The week ahead will see a north-south split. Southern areas will be mostly dry & settled, northern areas windy and seeing rain or showers at times, wintry over hills at first. All areas becoming mild from Thursday. Maybe too cloudy to see the Green Comet for some this week.
This coming week’s weather will be characterised by a north-south split. Northern areas will be unsettled with rain or showers, colder at times until Thursday - with a risk of sleet and snow on hills. Milder thereafter. It will be windy too for much of the week across the north, especially late Tuesday and into Wednesday – when a deep low looks to whizz past the north of Scotland. Southern areas will be mostly dry throughout the week with lighter winds – thanks to high pressure towards the south, temperatures average until Thursday, then above average thereafter as all parts of the UK become mild.
This coming week, sky gazers will be looking out for a green comet, Comet C/2022 E3 (ZTF) to be precise, that was last visible 50,000 years ago and has finally returned to the night’s sky. It will be visible every night this week in the Northern Hemisphere if the skies are clear. It will be necessary to use binoculars or a telescope to see the green comet, it will make its closest pass to earth on Wednesday 1st February, when it should be possible to watch the comet with the naked eye. Monday night could see some clear skies in the south initially before all parts turn cloudy, though northern Scotland may turn clearer later in the night. Tuesday night may have some areas of clear skies away from the northwest. Wednesday night, the best chance to see the comet at its closest to earth is looking rather cloudy for all unfortunately. Thursday and Friday nights, at the moment, are looking mostly cloudy. So best to catch a glimpse earlier in the week.
In more detail for the week ahead: a set of weakening cold fronts moves south tonight, bringing cloud and patchy rain or drizzle across England and Wales. Following will be clearer but colder and windier conditions across Scotland and northern England, with blustery showers towards western Scotland, falling as snow over higher ground.
The last of these cold fronts clears the south coast Monday morning, clearing away the cloud and patchy drizzle to start the day across southern areas. Following will be a mostly dry day with sunny spells moving down across most areas, as a ridge of high pressure builds in from the southwest. However, showers will continue across western Scotland and cloud will increase across the far northwest in the evening – with outbreaks of rain moving in across N. Ireland and western Scotland late evening. Temperatures around or slightly above average, reaching 7-9C generally, perhaps 10C across the far southwest. Becoming rather windy across northern and western areas.
Another cold front clears southeast Monday night, weakening as it does so, with little rain along it by the time it reaches southern England before clearing the south coast Tuesday morning. A deep low will approach Scotland from the northwest on Tuesday, so becoming windy across all parts, especially in the north – with gales or severe gales developing across Scotland later in the day and overnight. There will be blustery showers feeding in across the north on the strong westerly wind too, frequent and heavy across western Scotland and Cumbria, falling as snow over higher ground – perhaps with blizzard conditions for the western Highlands. The rest of England, Wales and eastern Scotland mostly dry and bright or sunny, lighter winds in the south but still breezy. Temperatures reaching 6-8C across the north, 9-11C across the south.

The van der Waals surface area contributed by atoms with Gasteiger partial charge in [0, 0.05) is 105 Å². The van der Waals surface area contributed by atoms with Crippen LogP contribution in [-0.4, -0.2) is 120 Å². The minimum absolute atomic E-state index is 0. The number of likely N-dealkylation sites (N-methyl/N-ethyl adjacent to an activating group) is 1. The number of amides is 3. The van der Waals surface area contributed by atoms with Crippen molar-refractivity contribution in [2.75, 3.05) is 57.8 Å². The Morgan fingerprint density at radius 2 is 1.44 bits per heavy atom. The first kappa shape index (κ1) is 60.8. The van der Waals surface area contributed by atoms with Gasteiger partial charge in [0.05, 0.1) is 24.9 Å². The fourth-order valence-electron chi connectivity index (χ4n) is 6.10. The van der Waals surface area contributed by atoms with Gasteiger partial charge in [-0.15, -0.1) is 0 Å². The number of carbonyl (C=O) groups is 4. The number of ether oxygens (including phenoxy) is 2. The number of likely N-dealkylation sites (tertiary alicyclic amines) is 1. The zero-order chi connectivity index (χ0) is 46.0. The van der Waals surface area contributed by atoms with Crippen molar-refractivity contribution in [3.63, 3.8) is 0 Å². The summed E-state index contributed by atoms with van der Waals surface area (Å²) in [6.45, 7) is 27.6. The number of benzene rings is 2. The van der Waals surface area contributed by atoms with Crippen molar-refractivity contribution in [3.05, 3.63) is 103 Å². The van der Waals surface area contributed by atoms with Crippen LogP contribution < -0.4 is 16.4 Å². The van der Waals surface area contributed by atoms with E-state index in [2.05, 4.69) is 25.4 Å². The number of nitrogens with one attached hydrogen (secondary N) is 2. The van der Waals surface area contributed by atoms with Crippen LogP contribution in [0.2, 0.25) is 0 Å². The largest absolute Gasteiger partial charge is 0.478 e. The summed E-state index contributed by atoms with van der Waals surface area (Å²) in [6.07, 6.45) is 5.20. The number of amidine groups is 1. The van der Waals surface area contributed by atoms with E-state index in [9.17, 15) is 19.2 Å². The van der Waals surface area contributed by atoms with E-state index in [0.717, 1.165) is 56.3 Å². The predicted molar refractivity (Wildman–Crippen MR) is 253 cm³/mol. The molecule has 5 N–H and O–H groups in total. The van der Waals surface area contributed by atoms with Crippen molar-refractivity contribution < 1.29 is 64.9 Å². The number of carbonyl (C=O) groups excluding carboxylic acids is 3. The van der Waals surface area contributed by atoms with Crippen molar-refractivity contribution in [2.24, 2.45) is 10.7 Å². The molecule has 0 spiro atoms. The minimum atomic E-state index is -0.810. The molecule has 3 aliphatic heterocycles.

Severe gales developing across far north of Scotland Tuesday night
After a windy night with gales or severe gales across Scotland, winds will ease through Wednesday morning as that deep low passing the north of Scotland moves away east. Blustery showers from the word go across the northwest on Wednesday morning, wintry over high ground. A bright and dry start in the east, but most areas becoming cloudier from the west, with patchy rain or drizzle towards the west, which may become more persistent in the northwest by evening, mostly dry in the south and east. Temperatures reaching 6-8C in the north, 8-10C in the south.
Breezy and generally cloudy with patchy rain or drizzle on Thursday, rain perhaps more persistent across the far north. Southern England and south Wales look to stay mostly dry though, perhaps with some brightness. Mild across all parts in the westerly wind, reaching 9-10C, perhaps 11C across the far west.
Another cloudy but mild day on Friday, with some patchy rain or drizzle across the north and west, particularly over hills, southern and eastern areas mostly dry with perhaps some brightness or brief sunny spells to the lee of high ground. Rain perhaps turning more persistent across northwest Scotland later in the day, as cold front arrives. Temperatures reaching 9-11C.
Next weekend is looking unsettled and windy across the north on Saturday, a strong northwesterly wind blowing in wintry showers across Scotland following a band of rain clearing southeast. Southern areas mild, mostly dry and bright or sunny, though may become cloudier in the afternoon. Sunday, for now, is looking mostly dry and increasingly sunny, as a ridge of high pressure builds in across the UK from the south.